Yeah it's common sense to do that, and so easy to add the code in HTML mode of your post/page

  12. #12
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    Who's this John Chow guy I've reading about all day?

    MY rule of thumb. First of all this is all great advise, and I'm not sure if I'd be repeating anything great already said. For me, in my experiance, this can have a trick answer. For example if your affiliate marketing, your first view could be your first sale ya know? anomolies do happen. But eventually if you want a turn key website monetization is something thats best to plan for in the beginning.

    I've seen the most reliable success when you develope a strategy then execute it. This works very well because you change the game plan from a reactive to a pro-active state, which is a plus for any business plan. It also helps to think of your website as a business plan.

    So what I usually do, is monetize along with content. I focus on all three, content, traffic, money in that order of priority. (in my opinion obviously) at the same time.

  13. #13
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    John Chow was probably one of the first BIG "make money online" bloggers. I believe he used to make a lot of money on PPC (7 figures) but I don't know if he still does. I used to follow his advice years ago but haven't really kept up with his blog as of late.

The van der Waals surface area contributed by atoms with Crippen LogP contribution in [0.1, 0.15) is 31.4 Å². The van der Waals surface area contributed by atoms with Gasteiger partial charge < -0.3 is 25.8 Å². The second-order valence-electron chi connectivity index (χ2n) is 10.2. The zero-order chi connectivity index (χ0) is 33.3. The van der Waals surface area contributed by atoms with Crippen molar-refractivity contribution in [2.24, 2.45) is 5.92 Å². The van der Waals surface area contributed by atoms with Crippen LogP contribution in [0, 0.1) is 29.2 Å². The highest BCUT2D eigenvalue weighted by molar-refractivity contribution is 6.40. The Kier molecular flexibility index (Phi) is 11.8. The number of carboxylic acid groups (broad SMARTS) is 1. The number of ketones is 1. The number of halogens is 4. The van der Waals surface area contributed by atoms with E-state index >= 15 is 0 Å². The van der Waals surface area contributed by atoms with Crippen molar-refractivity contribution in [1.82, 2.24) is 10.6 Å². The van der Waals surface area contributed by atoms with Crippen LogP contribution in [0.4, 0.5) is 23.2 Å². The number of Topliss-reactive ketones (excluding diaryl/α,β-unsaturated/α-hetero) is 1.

14. #14
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    Quote Originally Posted by lisa View Post
    John Chow was probably one of the first BIG "make money online" bloggers. I believe he used to make a lot of money on PPC (7 figures) but I don't know if he still does.
    He still very much does, and you can see his picture at no. 9 in the image below:

    Top 25 Performance Marketing Influencers of 2014

    I used to follow his advice years ago but haven't really kept up with his blog as of late.
    Believe me you did not miss out much. In fact, maybe it is good that you did not.

  15. #15
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    When to monetize is different for everyone and every blog, and everyone will have a different opinion.

    I started to (try to) monetize right from the get go. I didn't want to get good group of readers and then surprise them with ads and stuff. I decided to start in the beginning so the expectation was set that there were going to be some monetization and I also disclose anytime I am an affiliate partner.

    It also gave me some tips to figure out what ad networks I wanted to part of, and how I wanted to do ads. I could figure out a good style and balance with the ads, and not many people would notice. For my niche though, there's some promotions and products that I like that I would probably share even if I wasn't an affiliate partner.

    I think I made .10 in the first six months, so don't be surprised if you don't make anything. However, some affiliate networks that I partnered with from Day 1, I started to make decent money after a year. So just because the partnership doesn't work at first, it may just be the lack of traffic.

    Good luck!